Goldie's Bookstore, Inc., a California Corporation, Foreignauto-body Specialists, Inc., Jesse Walker,plaintiffs-appellees, v. the Superior Court of the State of California, Robbiewaters, Sheriff of Sacramento County, Joyce Russell Smith,clerk of the Sacramento Superior Court, Lee J. Ghilarducci,marshal of Sacramento County, Defendants,andrichard Levin and Emily Levin, Defendants-appellants, 739 F.2d 466 (9th Cir. 1984)Annotate this Case
Argued and Submitted May 16, 1984. Decided Aug. 3, 1984
Jay-Allen Eisen, Sacramento, Cal., for plaintiffs-appellees.
Michael A. Duncheon, Hanson, Bridgett, Marcus, Vlahos & Stromberg, San Francisco, Cal., for defendants-appellants.
Appeal from the United States District Court For the Eastern District of California.
Before WRIGHT, HUG and NELSON, Circuit Judges.
NELSON, Circuit Judge:
Richard and Emily Levin obtained a state unlawful detainer judgment against Goldie's Bookstore. After the state court denied its request for a stay of the judgment pending appeal, Goldie's brought a section 1983 action in federal court to challenge the constitutionality of the California statute making stays discretionary, and to seek a preliminary injunction against enforcement of the state court judgment. The Levins appeal from the district court's grant of a preliminary injunction, 589 F. Supp. 382, claiming that: 1) the district court should have abstained pursuant to the Younger doctrine, and 2) the district court abused its discretion by granting the preliminary injunction. We reverse.
FACTS AND PROCEDURE
Goldie's Bookstore ("Goldie's") is the sublessee of commercial property in Sacramento owned by Richard and Emily Levin ("the Levins"). In 1983, the Levins prevailed in an unlawful detainer action against Goldie's in California Superior Court, on the ground that the operative lease had expired. Goldie's sought a Superior Court order staying execution of the judgment pending appeal so that it would not have to vacate the premises. Under California Code of Civil Procedure section 1176 ("section 1176"), a tenant in possession appealing from an adverse unlawful detainer judgment is only entitled to a stay if the trial court, in its discretion, grants one. The Superior Court denied the stay.
A week later, Goldie's filed a section 1983 action in federal court challenging the constitutionality of section 1176 and seeking a preliminary injunction against the execution of the judgment. The defendants in that action were the Superior Court of the State of California; Robbie Waters, Sheriff of Sacramento County; Joyce Russell Smith, Clerk of the Sacramento Superior Court; Lee J. Ghilarducci, Marshal of Sacramento County; and Richard and Emily Levin. The state court judgment was stayed by stipulation pending the hearing on the preliminary injunction.
Goldie's' constitutional claim was that section 1176 violates the equal protection clause because it treats parties appealing adverse unlawful detainer judgments differently from all other parties in possession. While Section 917.4 of the California Code of Civil Procedure grants to all non-tenant occupants of real property an automatic stay of an adverse judgment pending appeal, section 1176 places the grant of a stay to a tenant within the discretion of the trial court.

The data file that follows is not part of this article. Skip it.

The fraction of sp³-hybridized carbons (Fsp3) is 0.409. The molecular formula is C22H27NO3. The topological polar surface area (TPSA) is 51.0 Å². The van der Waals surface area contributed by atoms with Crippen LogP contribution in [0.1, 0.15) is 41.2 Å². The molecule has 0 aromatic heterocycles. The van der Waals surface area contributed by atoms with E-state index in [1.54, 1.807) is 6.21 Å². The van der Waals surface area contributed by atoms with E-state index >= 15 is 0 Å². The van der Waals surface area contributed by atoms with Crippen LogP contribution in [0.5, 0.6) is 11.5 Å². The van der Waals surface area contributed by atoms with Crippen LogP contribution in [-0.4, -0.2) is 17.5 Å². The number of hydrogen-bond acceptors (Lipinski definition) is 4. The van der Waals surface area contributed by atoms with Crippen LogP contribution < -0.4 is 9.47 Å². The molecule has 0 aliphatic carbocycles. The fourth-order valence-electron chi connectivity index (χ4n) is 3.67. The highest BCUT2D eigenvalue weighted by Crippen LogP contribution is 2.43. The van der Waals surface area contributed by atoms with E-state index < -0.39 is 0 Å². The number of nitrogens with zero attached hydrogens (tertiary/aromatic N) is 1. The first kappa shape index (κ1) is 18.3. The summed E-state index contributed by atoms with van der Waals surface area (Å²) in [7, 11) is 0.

The district court determined that Younger abstention was not warranted. Finding that the constitutional challenge to section 1176 presented a serious question and that the balance of hardships tipped sharply in Goldie's favor, the court granted a preliminary injunction preventing all defendants from enforcing the Levins' state court judgment.1 The Levins alone appeal from that grant.2
A. The district court properly decided not to abstain.
The Levins first argue that the district court should have dismissed Goldie's' claim pursuant to the principles of federalism enunciated in Younger v. Harris, 401 U.S. 37, 91 S. Ct. 746, 27 L. Ed. 2d 669 (1971) ("Younger "), and its progeny. The decision whether to abstain under Younger is reviewable de novo. See Champion International Corp. v. Brown, 731 F.2d 1406 (9th Cir. 1984) (implicitly applying de novo standard of review).
The Federal Anti-Injunction Act provides that a federal court "may not grant an injunction to stay proceedings in a state court ...." 28 U.S.C. § 2283 (1978). However, civil rights action under section 1983 are among the exceptions to the Act that have been "expressly authorized by Act of Congress." Id.; see Mitchum v. Foster, 407 U.S. 225, 243, 92 S. Ct. 2151, 2162, 32 L. Ed. 2d 705 (1972). As the Supreme Court said in Mitchum, " [t]he very purpose of Sec. 1983 was to interpose the federal courts between the States and the people, ... to protect the people from unconstitutional action under color of state law." Id. at 242, 92 S. Ct. at 2162.
Even in section 1983 cases, however, the Younger doctrine may require a federal court to abstain from exercising its jurisdiction in certain actions when proceedings are pending in state court. In Younger, the Supreme Court first articulated the principle that a federal court should not interfere with an ongoing state criminal prosecution. The Court based its holding on two grounds: first, the general reluctance of equity courts to disrupt criminal proceedings, and second, notions of federal-state comity expressed as "Our Federalism." 401 U.S. at 43-44, 91 S. Ct. at 750-751.